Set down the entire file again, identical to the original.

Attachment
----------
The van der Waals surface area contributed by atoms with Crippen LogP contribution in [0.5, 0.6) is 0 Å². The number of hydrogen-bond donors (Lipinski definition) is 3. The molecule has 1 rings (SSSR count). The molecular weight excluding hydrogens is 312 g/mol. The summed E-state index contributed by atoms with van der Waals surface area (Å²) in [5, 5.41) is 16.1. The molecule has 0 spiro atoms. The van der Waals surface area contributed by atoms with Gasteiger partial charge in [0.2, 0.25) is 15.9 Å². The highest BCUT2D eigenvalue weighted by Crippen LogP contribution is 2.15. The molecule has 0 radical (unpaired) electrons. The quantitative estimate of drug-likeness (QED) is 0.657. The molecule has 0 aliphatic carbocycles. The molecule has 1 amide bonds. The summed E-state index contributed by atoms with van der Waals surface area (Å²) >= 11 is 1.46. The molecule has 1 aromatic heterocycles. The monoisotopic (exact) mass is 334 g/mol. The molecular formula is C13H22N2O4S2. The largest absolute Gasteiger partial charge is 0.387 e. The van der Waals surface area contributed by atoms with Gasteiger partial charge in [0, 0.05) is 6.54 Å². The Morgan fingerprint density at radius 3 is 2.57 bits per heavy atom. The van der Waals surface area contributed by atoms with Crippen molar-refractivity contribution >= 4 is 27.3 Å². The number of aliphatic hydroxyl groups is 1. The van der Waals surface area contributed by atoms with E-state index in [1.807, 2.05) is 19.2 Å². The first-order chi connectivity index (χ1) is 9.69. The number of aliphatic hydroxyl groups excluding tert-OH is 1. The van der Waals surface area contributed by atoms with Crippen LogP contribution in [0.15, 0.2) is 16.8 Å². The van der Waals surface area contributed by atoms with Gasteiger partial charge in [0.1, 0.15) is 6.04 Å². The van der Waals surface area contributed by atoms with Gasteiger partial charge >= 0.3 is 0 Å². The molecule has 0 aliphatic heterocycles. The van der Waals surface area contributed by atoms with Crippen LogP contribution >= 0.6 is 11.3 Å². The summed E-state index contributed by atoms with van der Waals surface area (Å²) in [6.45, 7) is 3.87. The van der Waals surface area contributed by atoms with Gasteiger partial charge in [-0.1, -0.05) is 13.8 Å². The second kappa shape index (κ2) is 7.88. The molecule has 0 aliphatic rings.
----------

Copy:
The van der Waals surface area contributed by atoms with Crippen LogP contribution in [0.5, 0.6) is 0 Å². The number of hydrogen-bond donors (Lipinski definition) is 3. The molecule has 1 rings (SSSR count). The molecular weight excluding hydrogens is 312 g/mol. The summed E-state index contributed by atoms with van der Waals surface area (Å²) in [5, 5.41) is 16.1. The molecule has 0 spiro atoms. The van der Waals surface area contributed by atoms with Gasteiger partial charge in [0.2, 0.25) is 15.9 Å². The highest BCUT2D eigenvalue weighted by Crippen LogP contribution is 2.15. The molecule has 0 radical (unpaired) electrons. The quantitative estimate of drug-likeness (QED) is 0.657. The molecule has 0 aliphatic carbocycles. The molecule has 1 amide bonds. The summed E-state index contributed by atoms with van der Waals surface area (Å²) >= 11 is 1.46. The molecule has 1 aromatic heterocycles. The monoisotopic (exact) mass is 334 g/mol. The molecular formula is C13H22N2O4S2. The largest absolute Gasteiger partial charge is 0.387 e. The van der Waals surface area contributed by atoms with Gasteiger partial charge in [0, 0.05) is 6.54 Å². The Morgan fingerprint density at radius 3 is 2.57 bits per heavy atom. The van der Waals surface area contributed by atoms with Crippen molar-refractivity contribution >= 4 is 27.3 Å². The number of aliphatic hydroxyl groups is 1. The van der Waals surface area contributed by atoms with E-state index in [1.807, 2.05) is 19.2 Å². The first-order chi connectivity index (χ1) is 9.69. The number of aliphatic hydroxyl groups excluding tert-OH is 1. The van der Waals surface area contributed by atoms with Crippen LogP contribution in [0.15, 0.2) is 16.8 Å². The van der Waals surface area contributed by atoms with Gasteiger partial charge in [0.1, 0.15) is 6.04 Å². The van der Waals surface area contributed by atoms with Gasteiger partial charge >= 0.3 is 0 Å². The molecule has 0 aliphatic heterocycles. The van der Waals surface area contributed by atoms with Crippen LogP contribution >= 0.6 is 11.3 Å². The summed E-state index contributed by atoms with van der Waals surface area (Å²) in [6.45, 7) is 3.87. The van der Waals surface area contributed by atoms with Gasteiger partial charge in [-0.1, -0.05) is 13.8 Å². The second kappa shape index (κ2) is 7.88. The molecule has 0 aliphatic rings.